What Last Night Means for Georgia

Ralph Northam(D) won Virginia last night in overwhelming fashion over Ed Gillespie(R). Polls had the race close. Progressive groups like Democracy for America had pulled their support, saying he was too moderate. National pundits were talking about how he couldn’t motivate the voters Democrats need to win.

And yet he won by 10%. It’s a bigger victory than Hillary in 2016, than the sitting Democratic Governor Terry McAuliffe had in 2013. It is a huge victory.

And when you look at the breakdown of his votes and of the Georgia elections from last night, you can see a huge Georgia victory in the future.

Ralph Northam, who voted for George W. Bush twice, is a moderate progressive but ran a race focused on local concerns, not pleasing national progressive organizations funded by left wing mega-donors. There was a worry that he couldn’t motivate Democrats, and that he wasn’t talking enough to our base. They said he was from a Trump area of the state, and didn’t represent progressive values. He ran against Tom Periello, who was a darling of the DC establishment, heralded by progressive causes like Our Revolution, plus Bernie Sanders and Elizabeth Warren. Periello got most of his money from out of state. He talked about progressive ideals, focusing on our base and ignoring the rest.

Northam beat Periello by 12 in the primary.

Here in Georgia we have the same dynamic. Stacey Abrams is a hero of the Washington groups staffed by professional Democratic operatives.  Our Revolution, Emily’s List, and all the rest. Her contributions come from out of state (63% of them!) and she spends more time in DC, NYC, and San Francisco than she does is Statesboro, Athens, and Ellijay.

Contrast that to Stacey Evans and the Northam lesson becomes clear. She’s a Trump Country Democrat who lives in the suburbs. She has local support – not national – and she talks about HOPE, tuition-free technical colleges, and community schools. Those are Georgia ideas, not national talking points. Throw in that she’s got more support from African-American legislators than Abrams does, and the comparison becomes even more striking. Evans doesn’t have the conservative baggage that Northam did, but the victory biography and numbers start looking the same.

Last night, Northam’s coalition looked like the path to victory here. The base Democratic voters showed up big yesterday, especially in the DC suburbs, but Northam also had significant shifts among white voters. 41% of white women voted for Clinton in Virginia, while Northam got 48% of that vote. 29% of white men voted for Clinton, while Northam got 36%.

When you look at the exit polls and see that only 41% of voters said they were Democrats, you can see it was non-Democrats who were a key to powering Northam’s landslide and helping Democratic candidates make big gains in the legislature.

The legislative results here in Georgia tell the rest of the story. Jen Jordan and Jaha Howard, two Democrats, led the field of four Republicans and one other Dem in the special election to replace Hunter Hill. They nearly topped 50% just on their votes and this seat knocked the Republicans out of the supermajority in the state Senate. The district was gerrymandered to consolidate Republican control, but Democrats still managed to flip it.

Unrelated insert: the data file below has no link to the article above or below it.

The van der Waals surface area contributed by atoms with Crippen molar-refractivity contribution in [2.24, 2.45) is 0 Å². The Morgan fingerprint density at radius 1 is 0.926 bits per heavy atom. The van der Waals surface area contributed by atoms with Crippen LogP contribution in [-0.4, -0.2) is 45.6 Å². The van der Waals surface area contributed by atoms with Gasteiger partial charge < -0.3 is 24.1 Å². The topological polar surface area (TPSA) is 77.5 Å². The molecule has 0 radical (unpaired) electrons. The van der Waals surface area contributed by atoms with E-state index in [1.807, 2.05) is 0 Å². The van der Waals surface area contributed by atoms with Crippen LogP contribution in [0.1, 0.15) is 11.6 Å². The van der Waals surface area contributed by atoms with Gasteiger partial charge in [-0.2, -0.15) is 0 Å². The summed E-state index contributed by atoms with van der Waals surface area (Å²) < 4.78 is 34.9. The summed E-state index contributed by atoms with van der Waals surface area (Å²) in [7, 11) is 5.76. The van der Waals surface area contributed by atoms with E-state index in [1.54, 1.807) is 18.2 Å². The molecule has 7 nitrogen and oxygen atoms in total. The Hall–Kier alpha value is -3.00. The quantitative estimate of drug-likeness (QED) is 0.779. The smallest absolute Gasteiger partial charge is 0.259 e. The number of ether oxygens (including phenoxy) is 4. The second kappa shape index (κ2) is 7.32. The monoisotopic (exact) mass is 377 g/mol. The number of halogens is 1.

The two House districts that flipped are even more striking. Though neither had even seen a Democrat attempt to compete since Abrams took over the Caucus after redistricting in 2011, both won their races easily in areas with not a lot of traditional Democratic voters. Oconee County in particular has been a heavily Republican area, and in it, voters decided to send a Democrat to Atlanta.

Deborah Gonzalez won House District 117 with a lead of 53 to 47 percent, flipping the seat from a Republican stronghold.

Together these races show a path to victory for Stacey Evans. Trump is faltering in Georgia, Democrats are winning special elections, and Ossoff (remember him?) outperformed Democratic expectations in that race. You put those together and it shows an Evans victory in 2018.

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augusta52Dave BearseBenevolus Recent comment authors
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I think you could make the case that people like the idea of Donald Trump, but not the actual Donald Trump.
Kinda ironic in a way because those same people seem to dislike the idea of Obamacare but they do like the actual Obamacare.

Dave Bearse
Dave Bearse

National perspective: “In the end, what we learned on Tuesday evening consists largely of things we already knew. If Democrats can get their base out, they can win. Pandering to white populist sympathies is only a useful strategy for Republicans in solidly red states. And the President is a delusional, gutless sack of lame excuses and Taco Bell Mild Sauce.” Ed Burmila


As someone in the press mentioned before the Virginia election, the battle is basically NOVA (Northern Virginia) versus ROVA (rest of Virginia). NOVA (basically everything north of Fredericksburg and Culpeper) accounts for about a third of the state’s total votes; Northam won there by about a 2-1 margin. In “ROVA”, it was close, Gillispie winning that part of the state by 2 points, 50-48. A Republican could win statewide in Virginia if he or she holds down their losses, maybe like a 10-12 point loss—but no way can a GOP candidate win statewide with a 2-1 loss in NOVA. A… Read more »


Is there a professional/philosophical explanation of why Dems do well in urban areas and Repubs in rural areas?
Do people who move to an urban area become more liberal?